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The History and Haunting of Cornwall's Lanhydrock House

Living in Cornwall, UK, I'm sharing some of the fabulous well-known spots around the county, as well as hidden, magical and secret spots.

The supposedly haunted Lanhydrock House's main entrance in Cornwall, England.

The supposedly haunted Lanhydrock House's main entrance in Cornwall, England.

About the Lanhydrock Estate

If your idea of fun is touring a sprawling historic mansion, then Lanhydrock House is something you're sure to enjoy. The centuries-old Lanhydrock House is said to be the finest large home in Cornwall, with dozens of lavish rooms full of Victorian-era decor to take in. The tour, usually lasting over two hours, takes you through the entire house, from the servant's quarters to the master's private bedroom. During the tour, you'll also get to hear about the various resident ghosts!

Lanhydrock has been owned and managed by the National Trust of England since 1953, and is a Grade I Listed building set on over 900 acres of grounds.

The name Lanhydrock is derived from the local parish church (still located on the grounds), which is dedicated to St Hydrock—the patron saint since 1478. This church pre-dates the house, with parts dating back to the mid 15th century. It is a small church with a single bell that still holds a weekly service.

Now, onto a bit more about the home, its ghostly residents and the grounds.

The History of the Lanhydrock House

This table details the home's timeline, from the mid 16th century until the early 21st century.

DateHistorical Details

pre-1577

The priory at St Petroc, Bodmin owned the land until the dissolution of the monasteries. The locally-based Glynn family then takes ownership, and it is then passed to the Lyttelton family and eventually to Thomas Trenance.

1577

Trenance is granted ownership of the lands through marriage.

1630

Sir Richard Robartes buys the land and starts building the house with his son.

1634

Robartes dies, but his son, John, continues with the construction work.

1651

The gatehouse is built and still stands today.

1780s

The eastern section of the house is demolished by George Hunt, giving the house its current U-shape.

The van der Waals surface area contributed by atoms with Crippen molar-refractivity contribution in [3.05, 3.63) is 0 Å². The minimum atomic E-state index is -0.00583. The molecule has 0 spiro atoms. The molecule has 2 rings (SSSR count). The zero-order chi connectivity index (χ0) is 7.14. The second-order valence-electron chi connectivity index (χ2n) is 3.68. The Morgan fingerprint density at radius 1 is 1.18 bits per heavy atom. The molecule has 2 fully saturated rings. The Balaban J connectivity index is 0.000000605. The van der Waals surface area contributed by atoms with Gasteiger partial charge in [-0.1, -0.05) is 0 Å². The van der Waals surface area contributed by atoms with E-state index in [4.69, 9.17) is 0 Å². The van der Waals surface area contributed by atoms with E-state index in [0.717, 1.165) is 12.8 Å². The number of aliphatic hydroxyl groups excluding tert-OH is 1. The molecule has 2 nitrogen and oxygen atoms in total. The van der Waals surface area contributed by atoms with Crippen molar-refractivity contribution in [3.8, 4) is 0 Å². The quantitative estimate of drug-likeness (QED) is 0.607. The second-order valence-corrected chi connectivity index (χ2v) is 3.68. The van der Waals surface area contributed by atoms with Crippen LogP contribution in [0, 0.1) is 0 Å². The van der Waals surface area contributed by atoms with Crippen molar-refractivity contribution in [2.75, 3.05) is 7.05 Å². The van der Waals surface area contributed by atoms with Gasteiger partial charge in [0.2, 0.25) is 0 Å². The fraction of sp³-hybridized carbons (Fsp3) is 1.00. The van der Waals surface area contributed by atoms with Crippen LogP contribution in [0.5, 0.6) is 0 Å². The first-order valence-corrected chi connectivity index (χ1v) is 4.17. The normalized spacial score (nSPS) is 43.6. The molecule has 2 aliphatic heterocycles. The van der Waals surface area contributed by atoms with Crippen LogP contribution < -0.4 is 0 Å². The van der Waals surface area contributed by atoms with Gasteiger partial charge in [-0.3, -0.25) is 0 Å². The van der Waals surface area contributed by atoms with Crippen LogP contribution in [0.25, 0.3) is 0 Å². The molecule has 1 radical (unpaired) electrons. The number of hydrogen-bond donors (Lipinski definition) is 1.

1857–1860

The house is remodelled extensively when Baron Robartes decides to make it his home.

1881

A great fire destroys most of the house.

1882

Thomas Charles Robartes inherits the house upon the death of his father. Both house and chapel are then restored.

1930

The 7th Viscount Clifden inherits Lanhydrock.

1939–1945

Evacuees are moved into Lanhydrock during World War II.

1953

The house is given to the National Trust, along with its 900 acres of land and gardens.

1995

Filming takes place at Lanhydrock for the 1996 adaptation of "Twelfth Night."

2008

Filming takes place for the BBC TV series "Antiques Roadshow."

2010

Filming takes place for a new film about the evacuees at Lanhydrock during the war.

The impressive gatehouse of Lanhydrock House

The impressive gatehouse of Lanhydrock House

The Ghosts of Lanhydrock House

Over the years, staff, visitors and residents of Lanhydrock have claimed to have heard and seen various phenomena. They have recounted an old lady dressed in grey walking the gallery in the North Wing, and another old lady in the Long Room. A third female ghost has reportedly been seen in the bedroom designated for the lady of the house. People have also smelled cigar smoke coming from the smoking room and felt a presence in many of the other rooms.

Paranormal Society Investigates the Ghosts

In July 2004, the Paranormal Society was invited to spend the night at Lanhydrock, bringing along with all their ghost monitoring equipment. Their purpose was to find out if the house was haunted and, if so, by whom.

When they compiled their notes, they identified the following ghostly happenings.

  • A young girl giggling in the nursery.
  • The sound of a heavy table or chair being dragged across the floor in the Long Gallery.